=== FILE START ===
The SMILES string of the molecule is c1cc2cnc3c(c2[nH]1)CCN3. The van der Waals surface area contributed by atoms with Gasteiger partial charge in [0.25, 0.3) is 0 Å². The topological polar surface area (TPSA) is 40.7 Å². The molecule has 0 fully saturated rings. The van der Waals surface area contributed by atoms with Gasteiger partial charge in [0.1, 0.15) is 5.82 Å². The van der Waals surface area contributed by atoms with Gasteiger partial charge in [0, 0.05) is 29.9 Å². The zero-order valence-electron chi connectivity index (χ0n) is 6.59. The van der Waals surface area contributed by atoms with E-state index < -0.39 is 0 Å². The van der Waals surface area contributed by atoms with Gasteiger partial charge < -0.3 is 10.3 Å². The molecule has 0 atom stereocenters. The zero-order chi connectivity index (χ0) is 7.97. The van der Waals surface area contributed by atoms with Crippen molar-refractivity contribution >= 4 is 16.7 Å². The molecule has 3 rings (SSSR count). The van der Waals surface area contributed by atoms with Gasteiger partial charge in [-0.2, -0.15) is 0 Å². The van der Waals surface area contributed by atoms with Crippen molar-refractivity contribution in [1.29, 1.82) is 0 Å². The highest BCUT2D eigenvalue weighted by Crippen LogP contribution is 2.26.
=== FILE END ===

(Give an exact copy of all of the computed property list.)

The SMILES string of the molecule is c1cc2cnc3c(c2[nH]1)CCN3. The van der Waals surface area contributed by atoms with Gasteiger partial charge in [0.25, 0.3) is 0 Å². The topological polar surface area (TPSA) is 40.7 Å². The molecule has 0 fully saturated rings. The van der Waals surface area contributed by atoms with Gasteiger partial charge in [0.1, 0.15) is 5.82 Å². The van der Waals surface area contributed by atoms with Gasteiger partial charge in [0, 0.05) is 29.9 Å². The zero-order valence-electron chi connectivity index (χ0n) is 6.59. The van der Waals surface area contributed by atoms with E-state index < -0.39 is 0 Å². The van der Waals surface area contributed by atoms with Gasteiger partial charge < -0.3 is 10.3 Å². The molecule has 0 atom stereocenters. The zero-order chi connectivity index (χ0) is 7.97. The van der Waals surface area contributed by atoms with Crippen molar-refractivity contribution >= 4 is 16.7 Å². The molecule has 3 rings (SSSR count). The van der Waals surface area contributed by atoms with Gasteiger partial charge in [-0.2, -0.15) is 0 Å². The van der Waals surface area contributed by atoms with Crippen molar-refractivity contribution in [1.29, 1.82) is 0 Å². The highest BCUT2D eigenvalue weighted by Crippen LogP contribution is 2.26.